“I always thought insanity would be a dark, bitter feeling, but it is drenching and delicious if you really roll around in it.”
I risked to read this book when I had an exam coming up at the end of the same week. It just sat on that shelf, staring at me, waiting to be read so I told myself that it wouldn’t hurt if I read no more than a couple of chapters in a day. Because that’s the kind of excuse I give myself every time, believing that I’ll stick to it, but never do. Obviously this time it was a lie too, because I finished it in 5 days (just 2 days before my exam) going along with a hectic routine, and procrastinating all my homework. All because it was just SO unputdownable. I literally used to spend all my time thinking about going back to this book at the end of the day.
This book, in simple words, is basically time machine which takes you back to the 1960’s America, a time when racism was hugely prevalent. This book is alternatively narrated in first person by 3 people. Two black maids, Aibileen and Minny, and a white woman, Skeeter who’s writing a book on the lives of black maids in Jackson, Mississippi and the relations they share with the white families they’re working for. It is, obviously, a clandestine project because of the sensitive topic which could put them at a great risk.
Kathryn Stockett did a wonderful job on this book, especially considering that it was her debut novel. The plot is really strong and powerful, and the way she breathed life into the characters of this book, it all really came alive for me. Not just the three protagonists, but all the secondary characters were fairly well developed. This book doesn’t just tell us about how the lives of black people were dominated and controlled by whites to a large extent, but it also has just as much to say about how important freedom is. Freedom of expressing opinions, freedom of fighting back, freedom from societal norms, freedom of living the life on our own terms and nobody else’s, freedom of loving someone irrespective of their color and freedom of living as equals. Because there’s one thing which is common in all of us and which goes beyond any differences of race, color, gender, etc. and it’s that we’re all human beings. All of this and so much more in one book, all with a pinch of feminism to make this book stronger. Like one of the quotes from the book… “Wasn’t that the point of the book? For women to realize, We are just two people. Not that much separates us. Not nearly as much as I’d thought.”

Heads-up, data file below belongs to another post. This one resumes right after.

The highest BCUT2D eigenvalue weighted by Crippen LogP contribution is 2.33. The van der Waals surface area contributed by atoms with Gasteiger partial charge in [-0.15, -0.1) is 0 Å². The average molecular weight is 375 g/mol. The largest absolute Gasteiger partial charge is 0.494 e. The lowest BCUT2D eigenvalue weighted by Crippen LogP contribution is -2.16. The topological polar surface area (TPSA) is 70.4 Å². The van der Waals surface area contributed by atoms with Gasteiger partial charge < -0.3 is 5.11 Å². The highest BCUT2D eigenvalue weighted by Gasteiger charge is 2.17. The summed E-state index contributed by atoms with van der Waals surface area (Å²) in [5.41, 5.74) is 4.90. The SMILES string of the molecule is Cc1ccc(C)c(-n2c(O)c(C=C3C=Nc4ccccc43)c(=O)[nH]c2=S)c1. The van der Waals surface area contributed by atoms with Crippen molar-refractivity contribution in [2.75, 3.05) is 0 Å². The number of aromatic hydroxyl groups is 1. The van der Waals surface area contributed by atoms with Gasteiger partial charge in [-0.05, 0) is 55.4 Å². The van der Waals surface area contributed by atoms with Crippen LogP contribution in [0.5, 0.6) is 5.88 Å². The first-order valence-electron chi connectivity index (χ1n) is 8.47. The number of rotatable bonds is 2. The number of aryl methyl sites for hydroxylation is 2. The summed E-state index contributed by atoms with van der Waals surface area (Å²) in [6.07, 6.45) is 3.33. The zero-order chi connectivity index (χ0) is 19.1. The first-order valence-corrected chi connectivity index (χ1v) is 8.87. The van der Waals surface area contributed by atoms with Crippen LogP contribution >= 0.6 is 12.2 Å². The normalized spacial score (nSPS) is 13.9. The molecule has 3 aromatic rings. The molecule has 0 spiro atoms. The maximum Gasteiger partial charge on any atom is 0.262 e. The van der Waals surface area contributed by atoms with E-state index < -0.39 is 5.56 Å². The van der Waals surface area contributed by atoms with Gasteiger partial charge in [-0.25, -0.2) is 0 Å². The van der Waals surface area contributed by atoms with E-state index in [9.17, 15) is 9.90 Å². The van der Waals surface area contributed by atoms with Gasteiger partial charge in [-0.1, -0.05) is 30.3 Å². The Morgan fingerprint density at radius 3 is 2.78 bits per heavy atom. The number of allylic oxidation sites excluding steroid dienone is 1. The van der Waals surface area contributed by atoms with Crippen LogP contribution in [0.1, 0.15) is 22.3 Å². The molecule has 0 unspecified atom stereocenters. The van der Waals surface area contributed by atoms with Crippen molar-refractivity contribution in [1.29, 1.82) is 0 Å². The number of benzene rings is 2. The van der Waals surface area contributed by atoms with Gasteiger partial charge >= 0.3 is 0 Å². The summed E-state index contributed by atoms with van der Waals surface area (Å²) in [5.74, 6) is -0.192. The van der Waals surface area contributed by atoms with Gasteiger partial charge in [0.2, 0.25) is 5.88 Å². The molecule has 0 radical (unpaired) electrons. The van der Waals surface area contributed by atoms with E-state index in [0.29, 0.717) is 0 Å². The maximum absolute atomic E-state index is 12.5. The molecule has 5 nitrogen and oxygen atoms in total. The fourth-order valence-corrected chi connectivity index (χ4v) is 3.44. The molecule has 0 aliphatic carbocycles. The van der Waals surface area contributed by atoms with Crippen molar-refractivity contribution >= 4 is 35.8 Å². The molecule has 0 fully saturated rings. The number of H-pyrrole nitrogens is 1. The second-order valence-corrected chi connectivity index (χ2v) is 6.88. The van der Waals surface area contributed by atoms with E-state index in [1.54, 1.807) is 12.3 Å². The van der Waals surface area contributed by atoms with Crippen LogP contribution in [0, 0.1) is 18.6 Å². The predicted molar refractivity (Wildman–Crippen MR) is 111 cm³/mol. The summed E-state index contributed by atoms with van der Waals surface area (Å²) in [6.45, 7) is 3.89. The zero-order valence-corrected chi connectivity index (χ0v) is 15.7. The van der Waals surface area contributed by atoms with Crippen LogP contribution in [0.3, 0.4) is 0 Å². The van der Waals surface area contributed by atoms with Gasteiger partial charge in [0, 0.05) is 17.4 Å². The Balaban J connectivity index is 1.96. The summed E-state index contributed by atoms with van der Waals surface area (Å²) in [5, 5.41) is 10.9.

Kathryn shared a quote at the end of this book by Howell Raines whilst talking about her inspiration for writing this book which was…
There is no trickier subject for a writer from the South than that of affection between a black person and a white one in the unequal world of segregation. For the dishonesty upon which a society is founded makes every emotion suspect, makes it impossible to know whether what flowed between two people was honest feeling or pity or pragmatism.
I’d say it may be a tricky and sensitive subject but Kathryn handled it brilliantly, especially with the thick southern dialect which made the characters all the more real. I was only 10 pages into this book and I already knew that I’d love this one. It’s just that gripping. It stays on a very serious note for the most part, but turns effortlessly amusing at times. And most importantly, it ends on a rather positive note saying that it’s never too late to start a new life or start doing something you’ve never done.
I would love to say a lot more about this book and right now I’d want nothing more than to discuss and talk endlessly about this book and my favorite parts but that would ruin it for you if you haven’t read it. So I’m going to keep this review spoiler free. But there’s one thing I’ll say… There are a lot of books which i have read and loved but there’s only a few which have actually teared me up. And The Help is one of them.
So I ain’t on tell you how good this book be in my words any more. I on tell you in Minny’s words. Law! This book be real good. So you don’t walk your butt to a book shop and buy it, you run it!